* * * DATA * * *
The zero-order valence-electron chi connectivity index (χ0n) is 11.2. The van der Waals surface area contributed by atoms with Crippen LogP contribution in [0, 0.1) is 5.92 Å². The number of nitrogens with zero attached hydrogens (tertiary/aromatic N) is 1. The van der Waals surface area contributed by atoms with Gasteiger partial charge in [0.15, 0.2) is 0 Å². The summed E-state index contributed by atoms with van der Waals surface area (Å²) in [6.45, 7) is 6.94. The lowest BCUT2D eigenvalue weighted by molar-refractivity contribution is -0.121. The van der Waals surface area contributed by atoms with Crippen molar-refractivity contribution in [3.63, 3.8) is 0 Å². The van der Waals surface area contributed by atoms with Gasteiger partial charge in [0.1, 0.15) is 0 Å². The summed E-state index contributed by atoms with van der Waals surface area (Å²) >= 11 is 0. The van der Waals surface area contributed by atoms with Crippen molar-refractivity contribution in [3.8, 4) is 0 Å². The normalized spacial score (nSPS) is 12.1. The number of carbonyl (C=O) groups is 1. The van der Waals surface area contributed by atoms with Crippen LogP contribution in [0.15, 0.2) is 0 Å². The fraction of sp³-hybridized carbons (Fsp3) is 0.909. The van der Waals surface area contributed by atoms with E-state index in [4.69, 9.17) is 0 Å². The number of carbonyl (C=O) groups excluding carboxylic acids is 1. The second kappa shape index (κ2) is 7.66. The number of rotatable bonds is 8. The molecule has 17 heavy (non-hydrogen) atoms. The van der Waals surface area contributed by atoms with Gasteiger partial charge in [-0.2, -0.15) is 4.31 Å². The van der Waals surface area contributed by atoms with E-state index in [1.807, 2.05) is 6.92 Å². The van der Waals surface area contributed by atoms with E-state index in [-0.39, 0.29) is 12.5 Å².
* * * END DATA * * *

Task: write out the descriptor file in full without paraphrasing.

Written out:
The zero-order valence-electron chi connectivity index (χ0n) is 11.2. The van der Waals surface area contributed by atoms with Crippen LogP contribution in [0, 0.1) is 5.92 Å². The number of nitrogens with zero attached hydrogens (tertiary/aromatic N) is 1. The van der Waals surface area contributed by atoms with Gasteiger partial charge in [0.15, 0.2) is 0 Å². The summed E-state index contributed by atoms with van der Waals surface area (Å²) in [6.45, 7) is 6.94. The lowest BCUT2D eigenvalue weighted by molar-refractivity contribution is -0.121. The van der Waals surface area contributed by atoms with Crippen molar-refractivity contribution in [3.63, 3.8) is 0 Å². The van der Waals surface area contributed by atoms with Gasteiger partial charge in [0.1, 0.15) is 0 Å². The summed E-state index contributed by atoms with van der Waals surface area (Å²) >= 11 is 0. The van der Waals surface area contributed by atoms with Crippen molar-refractivity contribution in [3.8, 4) is 0 Å². The normalized spacial score (nSPS) is 12.1. The number of carbonyl (C=O) groups is 1. The van der Waals surface area contributed by atoms with Crippen LogP contribution in [0.15, 0.2) is 0 Å². The fraction of sp³-hybridized carbons (Fsp3) is 0.909. The van der Waals surface area contributed by atoms with E-state index in [4.69, 9.17) is 0 Å². The number of carbonyl (C=O) groups excluding carboxylic acids is 1. The second kappa shape index (κ2) is 7.66. The number of rotatable bonds is 8. The molecule has 17 heavy (non-hydrogen) atoms. The van der Waals surface area contributed by atoms with Gasteiger partial charge in [-0.2, -0.15) is 4.31 Å². The van der Waals surface area contributed by atoms with E-state index in [1.807, 2.05) is 6.92 Å². The van der Waals surface area contributed by atoms with E-state index in [-0.39, 0.29) is 12.5 Å².